It can just start with something small. Burning dinner gets a little bit out of hand. Driving to work after a winter storm you hit a patch of ice and cannot stop sliding. A sore throat does not go away and the doctor diagnoses something worse. Next thing you know, the bills are piling up and the cost is a lot more than your emergency fund could ever hope to cover.
This is where insurance comes in. Insuring for every potential hazard is not only impossible, but would be ridiculously expensive. Instead, insurance is split up into smaller realms of coverage and our job is to recognize what coverage is prudent for us to get.
Insurers are a business like any other. Their goal is to provide a service while still making a profit. They take money in the form of premiums from a lot of people for similar protection. They pay money out for claims that meet the criteria of the insurance. If the company did a good job estimating what the claims would be from the people they cover, they will make money. If they do a poor job, they will lose money and eventually go out of business.
This is important to us, because who the insurance company pools us with will determine how much money they expect to need from the pool of insured people to meet their costs. So, the behavior of the people we are lumped with will impact how much we need to pay for our insurance coverage.
An example of this is earthquake insurance. Being grouped with people who live in southern California will cause your insurance premiums to be more expensive than if you were grouped with people in southern Florida. This holds true regardless of what kind of insurance you are buying. If your risk factors make it less likely that you will have a claim on the insurance policy, you will be grouped with other people who are also low risk. This keeps your insurance rates down, while higher risk people’s rates are higher.
For most people, there are a core set of insurance policies that are prudent to obtain and keep. Auto insurance is often required by the state, and even if it was now, few of us could afford to pay off our old car after an accident and purchase a new one much less cover any liability we would have for other people’s vehicles and medical bills.
Life insurance is not for your benefit, but is for the people who you would leave behind. Not only are funerals expensive, but who is going to pay the mortgage or rent for your family if you die? Sufficient life insurance can not only help pay the bills for months, years or decades, it can also give your family time to grieve without having to worry about cash.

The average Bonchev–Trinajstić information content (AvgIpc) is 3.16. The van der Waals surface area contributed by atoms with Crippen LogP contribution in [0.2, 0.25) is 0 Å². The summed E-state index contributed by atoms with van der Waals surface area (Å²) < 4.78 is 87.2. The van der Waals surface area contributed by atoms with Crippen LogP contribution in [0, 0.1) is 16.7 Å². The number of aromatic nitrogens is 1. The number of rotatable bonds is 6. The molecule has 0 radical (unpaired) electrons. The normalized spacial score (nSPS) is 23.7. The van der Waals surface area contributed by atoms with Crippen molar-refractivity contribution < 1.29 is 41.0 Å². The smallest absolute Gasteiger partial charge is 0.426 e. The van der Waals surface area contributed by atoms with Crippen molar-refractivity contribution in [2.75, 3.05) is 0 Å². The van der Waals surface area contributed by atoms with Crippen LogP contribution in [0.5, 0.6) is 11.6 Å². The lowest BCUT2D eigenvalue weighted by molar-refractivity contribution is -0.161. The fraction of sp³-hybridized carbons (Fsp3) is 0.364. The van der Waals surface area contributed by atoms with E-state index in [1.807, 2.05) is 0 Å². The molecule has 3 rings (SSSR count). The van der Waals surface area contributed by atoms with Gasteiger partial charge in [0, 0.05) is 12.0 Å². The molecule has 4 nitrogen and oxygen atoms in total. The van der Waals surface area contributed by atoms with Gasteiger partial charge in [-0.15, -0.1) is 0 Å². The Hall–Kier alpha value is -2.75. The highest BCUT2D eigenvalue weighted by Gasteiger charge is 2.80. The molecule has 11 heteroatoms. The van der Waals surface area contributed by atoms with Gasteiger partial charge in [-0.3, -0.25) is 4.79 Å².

Homeowners or rental insurance is the last big one that you should secure. These policies will protect you by helping you replace your belongings if something happens to your home or apartment. For homeowners, this insurance comes with a giant caveat. Like many Katrina victims found out too late, homeowners insurance will not protect from flood damage. Fortunately, flood insurance is available to cover that exclusion.
Other insurance policies may or may not be reasonable to get. The previously mentioned earthquake policy is an example. If you are not in a seismically active area, the low likelihood of an event means that you are better off investing the money. Disability insurance, travelers insurance, computer insurance, and jewelry insurance are other categories that will make sense for some people and not for others.
The real judge for determining if a particular insurance coverage is prudent is to ask yourself how likely the covered event is to happen. If it is reasonably likely, then ask if you could absorb the financial hit without insurance. Finally, if you could not handle it without insurance, are the rates something you can afford.
At that point, if you can afford it, it would be wise to get the insurance. If you cannot afford it, you will need to find an alternate way to protect yourself from that event, which may include moving out of the danger zone. Would moving insurance help you then?